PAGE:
Pets do not make good surprise presents, say staff at St. Lawrence County animal shelters
Sunday, December 15, 2019 - 8:28 am

Spirit, a female beagle mix, is at the Potsdam Animal Shelter and is ready for a new home. Photo by Matt Anable.BY CHERYL SHUMWAY

North Country This Week

What’s better than finding a cuddly little puppy or kitten under the tree Christmas morning? Maybe not finding one until after Christmas, say those at three local animal shelters.

The Potsdam and Massena Humane Societies and Ogdensburg’s St. Lawrence Valley S.P.C.A. all discourage surprise pets given at Christmas.

“We try to discourage impulse adoption, because a pet is a long-term commitment,” said Alysia Maynard, Potsdam Humane Society director. “Sometimes people think a family member or friend wants a pet, but maybe they don’t.”

“If heads of households want to add a new family member, we allow that. We want to make sure a pet is going into a home where ideally all family members want the pet for the long term,” she said.

Karen Cunningham of the St. Lawrence Valley S.P.C.A. said it is best to make a decision early to adopt before Christmas, or wait until after Christmas. “It is better to talk it over first with the person receiving the pet. Come in to see the animals, but wait until after Christmas is over to bring the pet home,” she advises.

“Christmas can be too chaotic to give your new pet the training and structure it needs,” said Cunningham. “Also, there are many safety concerns. Holidays are crazy enough already.”

“You can still give a surprise by wrapping up pet supplies for a gift to open, with a gift certificate to adopt a pet that can be picked up after the holidays are over,” suggests Heidi Bradish, Massena Humane Society Director.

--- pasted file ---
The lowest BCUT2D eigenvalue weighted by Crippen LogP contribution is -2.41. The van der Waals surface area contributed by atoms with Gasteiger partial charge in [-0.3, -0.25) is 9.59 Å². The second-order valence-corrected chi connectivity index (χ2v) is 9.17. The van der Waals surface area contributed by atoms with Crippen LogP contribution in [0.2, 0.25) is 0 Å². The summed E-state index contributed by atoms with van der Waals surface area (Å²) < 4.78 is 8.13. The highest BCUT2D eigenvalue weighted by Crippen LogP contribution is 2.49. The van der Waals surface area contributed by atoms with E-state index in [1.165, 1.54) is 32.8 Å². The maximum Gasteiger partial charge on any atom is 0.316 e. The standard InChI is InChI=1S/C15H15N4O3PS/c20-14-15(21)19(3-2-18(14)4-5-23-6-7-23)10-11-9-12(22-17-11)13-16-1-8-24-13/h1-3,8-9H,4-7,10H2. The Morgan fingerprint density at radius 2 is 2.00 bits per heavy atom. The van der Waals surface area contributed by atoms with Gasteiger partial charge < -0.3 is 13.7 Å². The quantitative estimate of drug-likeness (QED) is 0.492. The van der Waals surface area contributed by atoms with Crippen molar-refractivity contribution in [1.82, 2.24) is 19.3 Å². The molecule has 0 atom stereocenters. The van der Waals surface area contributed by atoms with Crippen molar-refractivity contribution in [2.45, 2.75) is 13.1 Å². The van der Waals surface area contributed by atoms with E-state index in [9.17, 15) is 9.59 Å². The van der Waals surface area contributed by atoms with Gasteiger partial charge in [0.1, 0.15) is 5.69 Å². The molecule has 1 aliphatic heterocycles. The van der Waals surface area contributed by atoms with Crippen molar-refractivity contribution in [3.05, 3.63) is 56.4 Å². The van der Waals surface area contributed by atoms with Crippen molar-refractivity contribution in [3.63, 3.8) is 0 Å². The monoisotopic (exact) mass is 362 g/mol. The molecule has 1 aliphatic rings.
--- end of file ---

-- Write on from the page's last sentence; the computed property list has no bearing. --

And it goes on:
“We are willing to work with people to accommodate them in the adoption process and if they want to give a surprise pet. We take every situation on a case-by-case basis,” said Bradish.

“If you can’t take home a pet yourself, you can sponsor a pet at the animal shelter as a gift, so some other person can take the animal home without adoption fees,” said Bradish. “This helps spotlight an older animal, or an animal with special needs. Some people sponsor the pet that has been the shelter the longest.”

“You can also make a donation to an animal shelter in honor of a past pet of yours or a friend’s pet that passed,” said Maynard.

The Potsdam Humane Society has 18 dogs and 32 cats or kittens ready for adoption. Pets can be viewed at www.potsdamhumanesociety.org. Adult dogs are $95, pups are $120, cats are $50, and kittens are $75, including spaying or neutering, vaccinations, treatment for internal and external parasites and heartworm, leukemia testing and placing a microchip. The shelter, at 17 Madrid Ave., is open Mon.-Fri. from 1-5 p.m. and Sat. 11 a.m.-3 p.m., or by appointment.

The Potsdam shelter gives free animal adoptions to seniors aged 60-plus who adopt a pet that is seven years old and up. Military veterans can get two pets in their lifetime for free.

St. Lawrence Valley S.P.C.A. has 10 dogs and 17 cats for adoption. Pets can be seen at www.stlawrencevalleyspca.org. The adoption cost of dogs is $90 and cats are $65, including spaying or neutering, vaccinations and treatment for worms and fleas. It is at 6718 Route 68, Ogdensburg, is open Tues-Sat. 1-4 p.m.

The Massena Humane Society currently has 7 cats and 3 dogs for adoption. You can see them at www.massena.petfinder.com. Cats and kittens are $85, dogs are $140 and up, and puppies are $200 and up, including spaying or neutering, vaccinations and treatment for worms and fleas. It is at 177 South Racquette River Rd. and is open Mon.-Sat. 1-5 p.m.